Updated March 28th: article originally posted March 25th.
Apple is preparing to launch the next MacBook laptops at the upcoming Worldwide Developer Conference. With new technology, updated hardware, and the next version of macOS, many will be rightly excited about a new MacBook Air.
Apple’s decision to launch the MacBook Air should provide another benefit for consumers.
Update: Monday March 27th: The decision around the next MacBook update will come at WWDC. Therefore any planning around buying a new MacBook needs one crucial piece of information. When is WWDC?
For that, we need to wait for Apple to announce WWDC itself. So when will the announcement of the event where the announcement will take place happen? Chance Miller has been looking through the calendars of previous WWDC events to get an idea:
“This tells us that Apple is likely to announce WWDC 2023 as soon as next week. The company generally makes the announcement via its developer website and via a press release posted on Apple Newsroom.”
Update: Tuesday March 28th: Apple has announced the general availability of macOS Ventura 13.3, an update to its desk-bound operating system. Arguably the most important update in these OS updates are the security patches. Keeping your system secure is vital, whether you are a personal user, a producer, or using your hardware in a work environment.
WWDC will see the launch of the fourteenth version of macOS. While we still don’t know which small Californian town it will be named after, we do know that it’s going to be available to older Mac machines, including the MacBook Air M1 and M2. Version 13 of macOS supports 2018’s MacBook Air and 2017’s MacBook Pro. It would be fair to say that Apple has a history of supporting its hardware for many years.
It’s probably safe to agree that the older MacBook Air M2 is going to continue to be supported for five years at a minimum, which would mean a secure laptop with regular updates until at least 2027, and potentially out to early 2029. That’s a solid guarantee of support for any MacBook Air M2 purchased in 2023, something that is worth considering when the next MacBook release arrives.
One of the curious features of the launch of the MacBook Air M2 at WWDC last year (beyond the fact that Apple chose to launch hardware at WWDC, something that is not as frequent as you might think), was the price point. Throughout the last years of the Intel-powered MacBooks, the Air would be the entry-level model starting at $999. When the new model arrived, the old model fell by the wayside and the newer hardware took its place at the $999 point.
That’s one of the big reasons why people were loathe to buy a new MacBook near the major events, why spend the money on nearly two-year old technology when it was about to be replaced?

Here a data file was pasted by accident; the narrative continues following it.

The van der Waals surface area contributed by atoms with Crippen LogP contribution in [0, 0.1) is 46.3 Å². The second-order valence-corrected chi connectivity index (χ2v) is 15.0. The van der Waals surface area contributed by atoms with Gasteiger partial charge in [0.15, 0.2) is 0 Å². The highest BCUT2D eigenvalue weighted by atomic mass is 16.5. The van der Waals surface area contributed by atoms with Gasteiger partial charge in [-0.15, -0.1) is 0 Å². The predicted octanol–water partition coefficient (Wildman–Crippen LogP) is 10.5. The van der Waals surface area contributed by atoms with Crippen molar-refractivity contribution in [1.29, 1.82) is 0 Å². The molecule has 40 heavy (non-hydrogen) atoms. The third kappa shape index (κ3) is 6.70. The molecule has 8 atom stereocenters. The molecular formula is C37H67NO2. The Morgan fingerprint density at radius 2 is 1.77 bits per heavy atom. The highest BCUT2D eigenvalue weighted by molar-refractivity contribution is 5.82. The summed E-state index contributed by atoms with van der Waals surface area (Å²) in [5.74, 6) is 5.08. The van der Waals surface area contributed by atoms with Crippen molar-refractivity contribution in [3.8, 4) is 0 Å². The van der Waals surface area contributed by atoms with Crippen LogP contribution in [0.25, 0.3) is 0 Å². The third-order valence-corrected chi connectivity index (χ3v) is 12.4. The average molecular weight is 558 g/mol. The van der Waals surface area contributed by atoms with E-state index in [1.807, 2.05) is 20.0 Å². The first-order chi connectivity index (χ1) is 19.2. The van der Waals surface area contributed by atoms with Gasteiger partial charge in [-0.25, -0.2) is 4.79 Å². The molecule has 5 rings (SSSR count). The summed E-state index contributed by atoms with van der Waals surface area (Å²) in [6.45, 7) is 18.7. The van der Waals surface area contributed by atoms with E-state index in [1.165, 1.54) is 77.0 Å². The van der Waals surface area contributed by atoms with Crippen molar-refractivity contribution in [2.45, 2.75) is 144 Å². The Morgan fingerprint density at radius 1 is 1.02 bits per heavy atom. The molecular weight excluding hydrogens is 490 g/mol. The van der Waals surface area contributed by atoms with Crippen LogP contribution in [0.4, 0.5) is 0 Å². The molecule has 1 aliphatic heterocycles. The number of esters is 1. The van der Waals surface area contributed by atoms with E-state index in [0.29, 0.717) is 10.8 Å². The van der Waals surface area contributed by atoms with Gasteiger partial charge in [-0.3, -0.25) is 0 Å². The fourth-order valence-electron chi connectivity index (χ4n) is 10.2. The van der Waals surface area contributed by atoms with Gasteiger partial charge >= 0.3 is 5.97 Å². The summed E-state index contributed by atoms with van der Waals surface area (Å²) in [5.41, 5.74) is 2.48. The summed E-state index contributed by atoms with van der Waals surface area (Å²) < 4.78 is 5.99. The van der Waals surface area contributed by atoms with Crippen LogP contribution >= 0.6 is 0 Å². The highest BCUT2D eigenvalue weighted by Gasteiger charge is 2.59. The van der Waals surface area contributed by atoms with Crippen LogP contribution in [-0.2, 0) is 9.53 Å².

And it looks like the same is about to happen again.
The upcoming WWDC 2023 may focus heavily on Tim Cook’s new frontier of AR and VR with the launch of RealityOS and in all likelihood, a rather expensive ‘concept’ headset, but the annual reveal of the updated operating systems and new Apple Silicon chipsets will be part of the conference. This means the Mac platform is going to see the launch of the M3 chipset.
Both historical precedent and details found in many of Apple’s supply chains suggest that the same pattern will happen this year, with an M3-powered MacBook Air leading the mobile charge, an inexplicable M3 MacBook Pro for people who want the same laptop but with the word ‘Pro’ on the chassis, and a desk-bound Mac Mini.
That leads to an interesting discussion on price. I can’t realistically see Apple lifting the price of the first MacBook Air M3 by another $200 on top of the existing MacBook Air M2; that premium is likely reserved for the 15-inch MacBook Air many are hoping for. Assuming Taniyama-Shimura, Apple is going to slot the Air M3 at the existing $1199 price point. If that’s the case, then the Air M2 cascades down to the psychologically cute $999 price tag (and the Air M1 reaches the end of the line).
Yes, Apple Silicon delivers an immense amount of power at the top end of the Mac portfolio – even though we have still to see an Apple Silicon-powered Mac Pro. Apple Silicon also delivers more than enough power in day-to-day use at the lower end of the market. The MacBook Air may be the first step on the ladder, but it has far fewer compromises than the previous Intel-based models.
Now Apple is set to make the MacBook Air M2 model the entry-level machine. That’s twenty percent more power than the Air M1, for $200 less than the current sticker price.
The decisions by Tim Cook and his team to push its hardware towards the bleeding edge, have redefined what it means to be a high-end Mac. Those decisions have also meant that the lower-specced MacBooks have more potential than at any point in Apple’s storied history.
Now read the latest Mac, iPhone, and iPad headlines in Forbes weekly ‘Apple Loop’ column…